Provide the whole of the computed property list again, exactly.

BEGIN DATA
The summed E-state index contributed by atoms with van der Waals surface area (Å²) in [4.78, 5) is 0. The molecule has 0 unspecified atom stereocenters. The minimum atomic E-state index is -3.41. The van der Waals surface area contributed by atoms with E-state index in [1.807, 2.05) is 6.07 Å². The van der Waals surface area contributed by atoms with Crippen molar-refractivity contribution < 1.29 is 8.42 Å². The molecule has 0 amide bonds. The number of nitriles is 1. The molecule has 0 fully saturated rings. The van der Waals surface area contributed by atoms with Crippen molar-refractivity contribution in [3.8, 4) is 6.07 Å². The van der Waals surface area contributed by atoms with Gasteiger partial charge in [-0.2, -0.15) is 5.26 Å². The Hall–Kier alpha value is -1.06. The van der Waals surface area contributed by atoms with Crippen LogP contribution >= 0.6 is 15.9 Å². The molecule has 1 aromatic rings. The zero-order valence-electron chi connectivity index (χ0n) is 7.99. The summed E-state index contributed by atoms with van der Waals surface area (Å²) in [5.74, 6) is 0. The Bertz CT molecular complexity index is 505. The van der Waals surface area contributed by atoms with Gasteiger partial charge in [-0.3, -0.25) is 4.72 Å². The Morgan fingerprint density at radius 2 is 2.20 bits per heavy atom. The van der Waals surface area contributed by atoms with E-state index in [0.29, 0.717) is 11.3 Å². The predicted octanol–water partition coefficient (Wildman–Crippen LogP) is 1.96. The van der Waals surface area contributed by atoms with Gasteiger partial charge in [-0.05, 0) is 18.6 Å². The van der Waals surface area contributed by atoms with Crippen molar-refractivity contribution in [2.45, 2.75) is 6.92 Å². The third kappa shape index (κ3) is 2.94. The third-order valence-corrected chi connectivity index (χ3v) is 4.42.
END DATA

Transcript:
The summed E-state index contributed by atoms with van der Waals surface area (Å²) in [4.78, 5) is 0. The molecule has 0 unspecified atom stereocenters. The minimum atomic E-state index is -3.41. The van der Waals surface area contributed by atoms with E-state index in [1.807, 2.05) is 6.07 Å². The van der Waals surface area contributed by atoms with Crippen molar-refractivity contribution < 1.29 is 8.42 Å². The molecule has 0 amide bonds. The number of nitriles is 1. The molecule has 0 fully saturated rings. The van der Waals surface area contributed by atoms with Crippen molar-refractivity contribution in [3.8, 4) is 6.07 Å². The van der Waals surface area contributed by atoms with Gasteiger partial charge in [-0.2, -0.15) is 5.26 Å². The Hall–Kier alpha value is -1.06. The van der Waals surface area contributed by atoms with Crippen LogP contribution >= 0.6 is 15.9 Å². The molecule has 1 aromatic rings. The zero-order valence-electron chi connectivity index (χ0n) is 7.99. The summed E-state index contributed by atoms with van der Waals surface area (Å²) in [5.74, 6) is 0. The Bertz CT molecular complexity index is 505. The van der Waals surface area contributed by atoms with Gasteiger partial charge in [-0.3, -0.25) is 4.72 Å². The Morgan fingerprint density at radius 2 is 2.20 bits per heavy atom. The van der Waals surface area contributed by atoms with E-state index in [0.29, 0.717) is 11.3 Å². The predicted octanol–water partition coefficient (Wildman–Crippen LogP) is 1.96. The van der Waals surface area contributed by atoms with Gasteiger partial charge in [-0.05, 0) is 18.6 Å². The van der Waals surface area contributed by atoms with Crippen molar-refractivity contribution in [2.45, 2.75) is 6.92 Å². The third kappa shape index (κ3) is 2.94. The third-order valence-corrected chi connectivity index (χ3v) is 4.42.